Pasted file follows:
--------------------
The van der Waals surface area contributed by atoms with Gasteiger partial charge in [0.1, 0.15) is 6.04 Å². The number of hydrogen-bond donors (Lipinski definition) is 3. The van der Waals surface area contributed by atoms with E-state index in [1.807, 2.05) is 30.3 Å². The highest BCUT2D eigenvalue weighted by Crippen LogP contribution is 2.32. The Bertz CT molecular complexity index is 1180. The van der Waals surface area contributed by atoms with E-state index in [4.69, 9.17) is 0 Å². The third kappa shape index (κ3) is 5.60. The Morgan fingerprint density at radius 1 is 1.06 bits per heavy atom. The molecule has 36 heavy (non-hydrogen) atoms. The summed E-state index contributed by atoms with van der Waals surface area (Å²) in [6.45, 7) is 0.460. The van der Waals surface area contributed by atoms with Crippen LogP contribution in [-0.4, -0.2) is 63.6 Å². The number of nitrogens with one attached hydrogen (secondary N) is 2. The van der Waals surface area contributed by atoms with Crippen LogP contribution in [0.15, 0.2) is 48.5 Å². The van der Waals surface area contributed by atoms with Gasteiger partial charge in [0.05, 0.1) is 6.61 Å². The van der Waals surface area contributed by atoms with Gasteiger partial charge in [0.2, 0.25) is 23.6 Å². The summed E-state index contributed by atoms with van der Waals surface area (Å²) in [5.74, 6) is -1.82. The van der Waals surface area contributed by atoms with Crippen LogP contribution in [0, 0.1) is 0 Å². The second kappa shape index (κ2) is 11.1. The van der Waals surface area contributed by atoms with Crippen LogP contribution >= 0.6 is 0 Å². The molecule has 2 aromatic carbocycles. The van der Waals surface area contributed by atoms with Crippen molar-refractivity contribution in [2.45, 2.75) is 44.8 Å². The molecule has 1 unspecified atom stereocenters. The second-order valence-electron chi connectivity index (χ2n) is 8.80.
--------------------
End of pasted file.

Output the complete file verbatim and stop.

The van der Waals surface area contributed by atoms with Gasteiger partial charge in [0.1, 0.15) is 6.04 Å². The number of hydrogen-bond donors (Lipinski definition) is 3. The van der Waals surface area contributed by atoms with E-state index in [1.807, 2.05) is 30.3 Å². The highest BCUT2D eigenvalue weighted by Crippen LogP contribution is 2.32. The Bertz CT molecular complexity index is 1180. The van der Waals surface area contributed by atoms with E-state index in [4.69, 9.17) is 0 Å². The third kappa shape index (κ3) is 5.60. The Morgan fingerprint density at radius 1 is 1.06 bits per heavy atom. The molecule has 36 heavy (non-hydrogen) atoms. The summed E-state index contributed by atoms with van der Waals surface area (Å²) in [6.45, 7) is 0.460. The van der Waals surface area contributed by atoms with Crippen LogP contribution in [-0.4, -0.2) is 63.6 Å². The number of nitrogens with one attached hydrogen (secondary N) is 2. The van der Waals surface area contributed by atoms with Crippen LogP contribution in [0.15, 0.2) is 48.5 Å². The van der Waals surface area contributed by atoms with Gasteiger partial charge in [0.05, 0.1) is 6.61 Å². The van der Waals surface area contributed by atoms with Gasteiger partial charge in [0.2, 0.25) is 23.6 Å². The summed E-state index contributed by atoms with van der Waals surface area (Å²) in [5.74, 6) is -1.82. The van der Waals surface area contributed by atoms with Crippen LogP contribution in [0, 0.1) is 0 Å². The second kappa shape index (κ2) is 11.1. The van der Waals surface area contributed by atoms with Crippen LogP contribution >= 0.6 is 0 Å². The molecule has 2 aromatic carbocycles. The van der Waals surface area contributed by atoms with Crippen molar-refractivity contribution in [2.45, 2.75) is 44.8 Å². The molecule has 1 unspecified atom stereocenters. The second-order valence-electron chi connectivity index (χ2n) is 8.80.